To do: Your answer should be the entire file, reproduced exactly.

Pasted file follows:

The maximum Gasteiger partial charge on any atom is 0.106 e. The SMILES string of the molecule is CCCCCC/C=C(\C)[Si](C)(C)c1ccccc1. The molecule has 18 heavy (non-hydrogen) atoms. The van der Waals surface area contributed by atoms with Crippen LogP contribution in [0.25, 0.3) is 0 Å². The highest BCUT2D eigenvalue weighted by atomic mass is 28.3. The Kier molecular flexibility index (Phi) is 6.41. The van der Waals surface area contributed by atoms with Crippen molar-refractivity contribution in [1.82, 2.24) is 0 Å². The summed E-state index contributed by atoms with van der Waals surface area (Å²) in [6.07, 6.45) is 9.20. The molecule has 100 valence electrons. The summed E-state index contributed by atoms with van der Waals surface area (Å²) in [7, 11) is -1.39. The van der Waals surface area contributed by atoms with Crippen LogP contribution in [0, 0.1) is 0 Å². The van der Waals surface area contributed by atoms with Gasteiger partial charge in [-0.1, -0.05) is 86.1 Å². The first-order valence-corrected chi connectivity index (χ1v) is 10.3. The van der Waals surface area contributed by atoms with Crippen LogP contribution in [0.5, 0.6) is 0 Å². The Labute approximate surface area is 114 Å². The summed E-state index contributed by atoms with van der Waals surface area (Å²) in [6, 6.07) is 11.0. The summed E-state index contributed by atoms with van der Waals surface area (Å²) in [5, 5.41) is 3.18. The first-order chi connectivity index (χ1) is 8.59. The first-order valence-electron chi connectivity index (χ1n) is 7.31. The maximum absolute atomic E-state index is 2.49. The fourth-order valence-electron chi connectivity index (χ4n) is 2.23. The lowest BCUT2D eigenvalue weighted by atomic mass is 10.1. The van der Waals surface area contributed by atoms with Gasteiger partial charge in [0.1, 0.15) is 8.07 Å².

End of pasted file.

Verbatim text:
The maximum Gasteiger partial charge on any atom is 0.106 e. The SMILES string of the molecule is CCCCCC/C=C(\C)[Si](C)(C)c1ccccc1. The molecule has 18 heavy (non-hydrogen) atoms. The van der Waals surface area contributed by atoms with Crippen LogP contribution in [0.25, 0.3) is 0 Å². The highest BCUT2D eigenvalue weighted by atomic mass is 28.3. The Kier molecular flexibility index (Phi) is 6.41. The van der Waals surface area contributed by atoms with Crippen molar-refractivity contribution in [1.82, 2.24) is 0 Å². The summed E-state index contributed by atoms with van der Waals surface area (Å²) in [6.07, 6.45) is 9.20. The molecule has 100 valence electrons. The summed E-state index contributed by atoms with van der Waals surface area (Å²) in [7, 11) is -1.39. The van der Waals surface area contributed by atoms with Crippen LogP contribution in [0, 0.1) is 0 Å². The van der Waals surface area contributed by atoms with Gasteiger partial charge in [-0.1, -0.05) is 86.1 Å². The first-order valence-corrected chi connectivity index (χ1v) is 10.3. The van der Waals surface area contributed by atoms with Crippen LogP contribution in [0.5, 0.6) is 0 Å². The Labute approximate surface area is 114 Å². The summed E-state index contributed by atoms with van der Waals surface area (Å²) in [6, 6.07) is 11.0. The summed E-state index contributed by atoms with van der Waals surface area (Å²) in [5, 5.41) is 3.18. The first-order chi connectivity index (χ1) is 8.59. The first-order valence-electron chi connectivity index (χ1n) is 7.31. The maximum absolute atomic E-state index is 2.49. The fourth-order valence-electron chi connectivity index (χ4n) is 2.23. The lowest BCUT2D eigenvalue weighted by atomic mass is 10.1. The van der Waals surface area contributed by atoms with Gasteiger partial charge in [0.1, 0.15) is 8.07 Å².